What is the National Show Hunter Hall of Fame?

CHARLIE WEAVER AND SUPER FLASH AT THE DEVON HORSE SHOW IN THE EARLY 1980S. PHOTO COURTESY OF THE NATIONAL SHOW HUNTER HALL OF FAME.

Originally printed in the May/June 2017 Print Issue

By Prue Draper Osborn

Every spring a light is shined on the great names and faces in our sport’s history at the annual National Show Hunter Hall of Fame awards dinner. The NSHHF was the brainchild of Carol Maloney and friends, including renowned hunter breeder, trainer and judge Walter J. “Jimmy” Lee who has chaired the organization almost since its inception in 1995. He says the goal was “to honor people who have set the bar in our sport, people that have made great contributions to our sport as trainers, as horsemen, as owners and, of course, to recognize the special horses over all the years.” In more mainstream sports, young players know the big names of the past – Babe Ruth, Michael Jordan, Mohammed Ali. In the horse show world, many young riders know little of the earlier legends. “Unfortunately in our sport, history is rather fleeting,” Lee laments. The board of the NSHHF felt it important to have a reference, a website to provide show hunter history. There is an “Old Timers” committee to nominate those who should not be forgotten. Lee’s most invaluable resource on legitimacy and eligibility is Olympic gold medal winner and former president of the U.S. Equestrian Team William Steinkraus who can recall the greats as far back as the 1940s.

On May 30, 2017 riders, trainers and owners will again dash from their last class at the Devon Horse Show to the Merion Cricket Club in Haverford, Pa to celebrate the latest inductees and congratulate the winners of the Annual Trainers’ Choice Awards. The NSHHF invites all those in the equestrian community to nominate individuals and horses. To be eligible, “a horse must have distinguished itself in show hunter competition and been retired or deceased for at least five years. Horsemen and horsewomen must have participated in the show horse industry for a minimum of 15 years and distinguished themselves by the nature of their contributions or achievements.” Individuals wishing to make nominations pay a $40 fee and are thereby entitled to vote and attend the ceremony. Those with the most nominations will be placed on the ballot. Usually two horses and two or three people are inducted into the Show Hunter Hall of Fame each year. Nominations also are made for best horse show and hunter derby of the year.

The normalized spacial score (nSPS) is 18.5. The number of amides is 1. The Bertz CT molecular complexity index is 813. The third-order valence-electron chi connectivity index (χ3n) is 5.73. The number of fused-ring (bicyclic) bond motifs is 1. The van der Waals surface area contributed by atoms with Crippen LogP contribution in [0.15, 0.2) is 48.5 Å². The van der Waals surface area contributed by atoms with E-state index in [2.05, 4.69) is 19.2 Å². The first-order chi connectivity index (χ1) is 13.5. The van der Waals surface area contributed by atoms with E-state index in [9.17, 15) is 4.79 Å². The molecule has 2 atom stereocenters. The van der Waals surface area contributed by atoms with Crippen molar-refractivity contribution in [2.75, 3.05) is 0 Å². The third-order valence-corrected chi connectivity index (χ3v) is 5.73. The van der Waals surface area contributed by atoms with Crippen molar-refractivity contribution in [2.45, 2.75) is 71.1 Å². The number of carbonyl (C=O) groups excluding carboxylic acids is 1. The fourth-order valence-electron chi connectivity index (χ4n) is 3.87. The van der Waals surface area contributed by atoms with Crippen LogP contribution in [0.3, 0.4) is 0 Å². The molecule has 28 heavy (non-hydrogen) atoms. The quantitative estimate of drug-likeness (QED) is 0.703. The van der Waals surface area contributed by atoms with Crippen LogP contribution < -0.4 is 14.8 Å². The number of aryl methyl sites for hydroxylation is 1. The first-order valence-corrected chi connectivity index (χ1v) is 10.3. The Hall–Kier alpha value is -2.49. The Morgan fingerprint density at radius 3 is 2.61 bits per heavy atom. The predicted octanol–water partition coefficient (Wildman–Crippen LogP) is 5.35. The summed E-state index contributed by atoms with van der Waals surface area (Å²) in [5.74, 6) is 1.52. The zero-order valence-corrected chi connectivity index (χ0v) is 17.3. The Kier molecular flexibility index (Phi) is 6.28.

The NSHHF also presents the Trainers’ Choice Horse of the Year Awards to horses in the Junior, Amateur Owner, First Year Green, Second Year Green, Green Conformation and High Performance Hunter Divisions, as well as the overall horse, rider and owner of the year. Lee explains these are a tribute to the owners by the trainers. “Who knows better who the genuinely good horses are better than the trainers?” The trainers of champions in each division from the 10 shows and derbies selected by voters that year nominate the nation’s best horse in that division, and vote for the overall winners. At the ceremony Lee opens an envelope for each division in a manner similar to the Academy Awards. He opts to remain in the dark as to the winner and enjoy the surprise as much as the recipients. The acceptance speeches often run the gamut of emotion. Lee remembers a ceremony several years ago when a little girl came to him, wanting to talk to the crowd about an inductee, trainer Hugh Kerrigan. How could he say no? On tiptoes at the microphone, she unfolded reams of paper from which to read, making Lee very nervous. But, as she told funny and touching stories and imitated the trainer’s Irish brogue, she brought the house down. Their choice of Kerrigan was clearly a great one.

To learn our sport’s history and to make a nomination, visit nationalshowhunterhalloffame.com. Educate yourself about the past in order to create a better future for our sport.